By Jack LaRue
I talk a lot about writing things - e-mails, firm brochures, websites, and the like. I talk about how they don't have to cost a lot and they often aren't difficult.
But the fact is, sometimes writing is difficult. A blank screen with its relentlessly flashing cursor can inspire fear in just about anyone. Even the celebrated Douglas Adams once said, "Writing is easy. You only need to stare at a piece of blank paper until your forehead bleeds."
That feeling is called writer's block. We all get it. The good news is, it's often curable. Here are some ways I've found to beat it:
Start in the middle. Or the end. Or anywhere else. Just make sure you start somewhere. Make an outline, a drawing, a headline, a desired goal. The key is to get past that blank screen. Once you do that, the rest will come more easily.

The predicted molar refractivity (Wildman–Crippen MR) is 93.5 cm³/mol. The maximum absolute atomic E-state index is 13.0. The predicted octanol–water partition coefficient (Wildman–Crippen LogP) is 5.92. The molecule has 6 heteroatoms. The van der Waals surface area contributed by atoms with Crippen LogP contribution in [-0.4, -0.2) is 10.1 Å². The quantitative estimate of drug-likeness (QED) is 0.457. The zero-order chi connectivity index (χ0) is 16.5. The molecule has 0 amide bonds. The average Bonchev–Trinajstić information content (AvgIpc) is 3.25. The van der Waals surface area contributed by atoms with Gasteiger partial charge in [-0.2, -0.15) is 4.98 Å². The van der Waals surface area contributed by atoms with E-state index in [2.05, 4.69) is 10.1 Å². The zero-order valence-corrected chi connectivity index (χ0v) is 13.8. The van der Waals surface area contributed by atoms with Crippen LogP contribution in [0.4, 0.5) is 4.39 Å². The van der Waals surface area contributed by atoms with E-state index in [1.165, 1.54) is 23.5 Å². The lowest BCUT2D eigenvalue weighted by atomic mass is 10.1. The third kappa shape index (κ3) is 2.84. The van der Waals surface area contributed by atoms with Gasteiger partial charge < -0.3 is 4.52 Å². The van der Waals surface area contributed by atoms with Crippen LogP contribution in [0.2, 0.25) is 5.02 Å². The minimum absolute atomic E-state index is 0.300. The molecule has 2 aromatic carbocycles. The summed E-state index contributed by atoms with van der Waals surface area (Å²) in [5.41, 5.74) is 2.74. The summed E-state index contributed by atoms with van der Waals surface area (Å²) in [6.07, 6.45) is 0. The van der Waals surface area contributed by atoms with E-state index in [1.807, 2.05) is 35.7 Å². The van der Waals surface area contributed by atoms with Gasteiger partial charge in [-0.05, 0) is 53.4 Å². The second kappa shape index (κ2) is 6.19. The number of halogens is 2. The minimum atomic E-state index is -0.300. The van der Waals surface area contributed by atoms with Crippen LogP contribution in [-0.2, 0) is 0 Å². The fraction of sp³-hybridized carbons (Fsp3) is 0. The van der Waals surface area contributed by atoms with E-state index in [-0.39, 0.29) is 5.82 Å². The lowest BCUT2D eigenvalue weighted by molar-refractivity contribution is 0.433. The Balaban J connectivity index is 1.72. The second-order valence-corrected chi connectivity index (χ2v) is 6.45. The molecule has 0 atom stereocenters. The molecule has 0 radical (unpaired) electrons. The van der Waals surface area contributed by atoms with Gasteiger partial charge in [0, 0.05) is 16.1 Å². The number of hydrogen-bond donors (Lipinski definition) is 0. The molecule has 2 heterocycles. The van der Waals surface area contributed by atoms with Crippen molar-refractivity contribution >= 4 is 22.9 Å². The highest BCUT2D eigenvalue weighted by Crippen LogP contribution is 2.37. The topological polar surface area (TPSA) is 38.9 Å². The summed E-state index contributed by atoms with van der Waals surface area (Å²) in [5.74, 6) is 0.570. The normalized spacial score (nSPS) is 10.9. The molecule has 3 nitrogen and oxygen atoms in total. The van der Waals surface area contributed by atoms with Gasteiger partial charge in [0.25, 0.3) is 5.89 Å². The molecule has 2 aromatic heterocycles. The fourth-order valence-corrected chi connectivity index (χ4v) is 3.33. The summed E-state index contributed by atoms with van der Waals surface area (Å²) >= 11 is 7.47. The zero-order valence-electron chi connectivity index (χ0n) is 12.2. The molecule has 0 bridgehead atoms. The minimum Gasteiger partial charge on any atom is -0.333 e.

Don't edit as you write. Word processing software encourages the nasty habit of writing a few words, then endlessly tinkering to get them exactly right. Don't do this. Instead, write the whole thing at once.
Don't worry if it's not exactly right. You can go back and fix it later.
Set a deadline. This might seem counterintuitive, but it's often a very good motivational tool.
Break the project into pieces. Writing a whole website, for example, can be a very intimidating proposition. But writing a single web page? Much easier. Tomorrow, you'll write another. Before you know it, you'll have your website.
Work on something else for a while. Let's say you're working on a marketing campaign and you just can't seem to get started on the e-mail. Try putting it down for a while and picking up another piece.
Getting started is the hardest part. That's why the only solution is to just write something. Write anything. Once you've done that, you might find that you're fear-free and on your way to success.
About the author:
Jack LaRue is the senior vice president, myPay Solutions , at Thomson Reuters Tax & Accounting.